Monday, April 7, 2008
from Proceedings of the British Meteorological Society, 1865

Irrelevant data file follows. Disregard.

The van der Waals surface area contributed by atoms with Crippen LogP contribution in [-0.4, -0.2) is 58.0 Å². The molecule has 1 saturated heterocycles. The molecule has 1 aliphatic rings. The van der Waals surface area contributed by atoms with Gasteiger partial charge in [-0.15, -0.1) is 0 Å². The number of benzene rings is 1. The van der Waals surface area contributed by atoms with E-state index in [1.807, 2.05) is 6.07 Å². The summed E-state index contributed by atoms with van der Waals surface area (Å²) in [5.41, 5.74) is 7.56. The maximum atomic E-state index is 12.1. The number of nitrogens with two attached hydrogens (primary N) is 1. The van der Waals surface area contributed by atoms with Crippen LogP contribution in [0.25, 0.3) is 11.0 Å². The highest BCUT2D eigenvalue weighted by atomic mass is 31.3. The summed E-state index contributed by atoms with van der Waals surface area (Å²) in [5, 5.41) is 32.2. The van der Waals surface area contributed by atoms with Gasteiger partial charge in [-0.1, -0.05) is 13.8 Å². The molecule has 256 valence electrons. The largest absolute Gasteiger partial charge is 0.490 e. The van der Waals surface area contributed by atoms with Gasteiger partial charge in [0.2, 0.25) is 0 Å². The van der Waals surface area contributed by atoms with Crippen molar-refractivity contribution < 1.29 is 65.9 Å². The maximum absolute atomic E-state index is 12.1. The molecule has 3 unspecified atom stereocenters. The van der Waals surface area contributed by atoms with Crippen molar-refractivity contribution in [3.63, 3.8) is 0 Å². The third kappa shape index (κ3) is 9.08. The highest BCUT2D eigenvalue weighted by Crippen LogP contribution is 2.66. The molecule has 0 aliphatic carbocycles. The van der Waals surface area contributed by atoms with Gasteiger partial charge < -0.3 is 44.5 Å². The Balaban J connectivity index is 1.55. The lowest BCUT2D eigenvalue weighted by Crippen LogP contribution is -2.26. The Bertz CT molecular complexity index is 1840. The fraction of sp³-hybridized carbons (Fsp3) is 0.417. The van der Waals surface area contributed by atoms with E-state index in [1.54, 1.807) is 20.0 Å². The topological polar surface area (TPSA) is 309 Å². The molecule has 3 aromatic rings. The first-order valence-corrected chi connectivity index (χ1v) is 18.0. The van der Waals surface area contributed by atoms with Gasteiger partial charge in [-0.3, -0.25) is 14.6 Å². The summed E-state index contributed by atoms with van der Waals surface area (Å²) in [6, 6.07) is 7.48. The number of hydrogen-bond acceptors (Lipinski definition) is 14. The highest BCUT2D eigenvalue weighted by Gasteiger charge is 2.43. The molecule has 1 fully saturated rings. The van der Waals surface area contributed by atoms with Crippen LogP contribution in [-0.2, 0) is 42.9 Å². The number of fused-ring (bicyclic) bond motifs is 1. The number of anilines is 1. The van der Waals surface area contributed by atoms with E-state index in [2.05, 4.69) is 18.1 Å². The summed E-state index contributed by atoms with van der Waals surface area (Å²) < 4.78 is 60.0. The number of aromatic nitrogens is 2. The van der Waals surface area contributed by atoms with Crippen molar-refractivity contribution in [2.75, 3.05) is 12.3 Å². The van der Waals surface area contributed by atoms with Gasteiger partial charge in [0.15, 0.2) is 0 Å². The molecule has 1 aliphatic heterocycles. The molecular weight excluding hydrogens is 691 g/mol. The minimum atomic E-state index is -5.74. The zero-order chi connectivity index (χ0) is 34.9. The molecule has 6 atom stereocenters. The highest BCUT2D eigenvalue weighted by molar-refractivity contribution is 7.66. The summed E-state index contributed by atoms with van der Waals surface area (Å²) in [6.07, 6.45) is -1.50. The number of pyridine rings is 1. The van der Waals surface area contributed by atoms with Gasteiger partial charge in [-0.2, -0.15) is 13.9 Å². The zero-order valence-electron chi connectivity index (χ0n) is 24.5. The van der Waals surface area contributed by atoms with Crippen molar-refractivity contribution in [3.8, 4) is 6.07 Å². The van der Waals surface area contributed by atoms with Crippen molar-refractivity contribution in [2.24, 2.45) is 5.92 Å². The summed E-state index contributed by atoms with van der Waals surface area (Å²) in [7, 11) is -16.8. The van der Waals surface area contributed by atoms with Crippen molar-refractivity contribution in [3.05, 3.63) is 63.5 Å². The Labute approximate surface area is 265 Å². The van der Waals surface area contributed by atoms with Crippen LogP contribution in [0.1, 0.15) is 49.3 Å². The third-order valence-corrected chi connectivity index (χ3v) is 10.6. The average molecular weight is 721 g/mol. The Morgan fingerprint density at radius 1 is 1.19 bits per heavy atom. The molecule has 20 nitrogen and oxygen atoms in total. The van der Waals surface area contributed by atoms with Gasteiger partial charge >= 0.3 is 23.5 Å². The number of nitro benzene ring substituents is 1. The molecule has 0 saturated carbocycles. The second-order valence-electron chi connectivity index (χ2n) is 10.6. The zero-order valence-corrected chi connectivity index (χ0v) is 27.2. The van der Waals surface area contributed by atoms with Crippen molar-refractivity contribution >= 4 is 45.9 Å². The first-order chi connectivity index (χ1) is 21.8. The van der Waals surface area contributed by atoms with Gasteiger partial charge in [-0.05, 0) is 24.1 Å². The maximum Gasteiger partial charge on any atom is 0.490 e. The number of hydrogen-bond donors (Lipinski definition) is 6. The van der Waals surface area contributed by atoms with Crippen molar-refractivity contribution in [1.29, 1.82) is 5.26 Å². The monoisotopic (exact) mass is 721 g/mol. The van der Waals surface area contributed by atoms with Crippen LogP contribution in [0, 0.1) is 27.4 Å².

Though the fiery shower was passed, there appeared at 3:47 a phenomenon much more startling than that. It appeared like a serpent, of symmetrical form, and of such brightness as to impress me with the idea of solidity: it was coiled up. The apparent diameter of the coil was about three times that of the moon. I called a witness, who pronounced it to be like a conger eel. A star of the fourth magnitude in Leo Minor appeared to be exactly in the centre of the coil, the position being right ascension 10h 23m, north declination 36°. For 2 minutes no change of position could be observed, although it was agitated by a tremulous motion. It then began to move, at first very slowly, gradually to uncoil itself and expand its proportions; its course was southward; its motion became accelerated, and simultaneously its size increased and brightness diminished. Eventually it assumed a parabolic form, the apex taking precedence, and finally vanished at 3h 55m, having been visible 8 minutes and traversed a space of about 15°. The point where this object appeared is 13° north, and slightly east of the point of apparent divergence of the meteors. It is worthy of remark that it passed through and disappeared near that place. It is much to be desired that this remarkable object may have been seen at distant places. The sky was very clear, and nearly cloudless throughout, a strong breeze blowing from the west.